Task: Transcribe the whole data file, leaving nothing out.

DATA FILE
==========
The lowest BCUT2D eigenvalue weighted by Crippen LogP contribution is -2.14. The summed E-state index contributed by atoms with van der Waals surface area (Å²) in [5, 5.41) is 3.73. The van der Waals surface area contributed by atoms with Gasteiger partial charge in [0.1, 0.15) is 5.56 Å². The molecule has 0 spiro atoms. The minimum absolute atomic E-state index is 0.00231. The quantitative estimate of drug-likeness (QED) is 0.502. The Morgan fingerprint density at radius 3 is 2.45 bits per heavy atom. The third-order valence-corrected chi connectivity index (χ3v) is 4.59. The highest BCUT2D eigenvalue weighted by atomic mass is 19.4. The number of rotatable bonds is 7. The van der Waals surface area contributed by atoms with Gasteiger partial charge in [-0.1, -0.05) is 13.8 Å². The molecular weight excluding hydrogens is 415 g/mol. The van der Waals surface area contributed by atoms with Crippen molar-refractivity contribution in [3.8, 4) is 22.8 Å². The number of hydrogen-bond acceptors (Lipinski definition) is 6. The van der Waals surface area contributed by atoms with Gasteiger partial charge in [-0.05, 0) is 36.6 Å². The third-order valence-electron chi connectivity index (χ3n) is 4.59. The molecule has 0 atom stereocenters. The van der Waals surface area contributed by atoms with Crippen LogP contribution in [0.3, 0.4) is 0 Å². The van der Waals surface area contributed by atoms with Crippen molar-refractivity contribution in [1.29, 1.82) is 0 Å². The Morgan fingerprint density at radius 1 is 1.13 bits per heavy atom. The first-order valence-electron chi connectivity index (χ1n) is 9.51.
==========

The lowest BCUT2D eigenvalue weighted by Crippen LogP contribution is -2.14. The summed E-state index contributed by atoms with van der Waals surface area (Å²) in [5, 5.41) is 3.73. The van der Waals surface area contributed by atoms with Gasteiger partial charge in [0.1, 0.15) is 5.56 Å². The molecule has 0 spiro atoms. The minimum absolute atomic E-state index is 0.00231. The quantitative estimate of drug-likeness (QED) is 0.502. The Morgan fingerprint density at radius 3 is 2.45 bits per heavy atom. The third-order valence-corrected chi connectivity index (χ3v) is 4.59. The highest BCUT2D eigenvalue weighted by atomic mass is 19.4. The number of rotatable bonds is 7. The van der Waals surface area contributed by atoms with Gasteiger partial charge in [-0.1, -0.05) is 13.8 Å². The molecular weight excluding hydrogens is 415 g/mol. The van der Waals surface area contributed by atoms with Crippen molar-refractivity contribution in [3.8, 4) is 22.8 Å². The number of hydrogen-bond acceptors (Lipinski definition) is 6. The van der Waals surface area contributed by atoms with Gasteiger partial charge in [-0.05, 0) is 36.6 Å². The third-order valence-electron chi connectivity index (χ3n) is 4.59. The molecule has 0 atom stereocenters. The van der Waals surface area contributed by atoms with Crippen LogP contribution in [0.3, 0.4) is 0 Å². The van der Waals surface area contributed by atoms with Crippen molar-refractivity contribution in [1.29, 1.82) is 0 Å². The Morgan fingerprint density at radius 1 is 1.13 bits per heavy atom. The first-order valence-electron chi connectivity index (χ1n) is 9.51.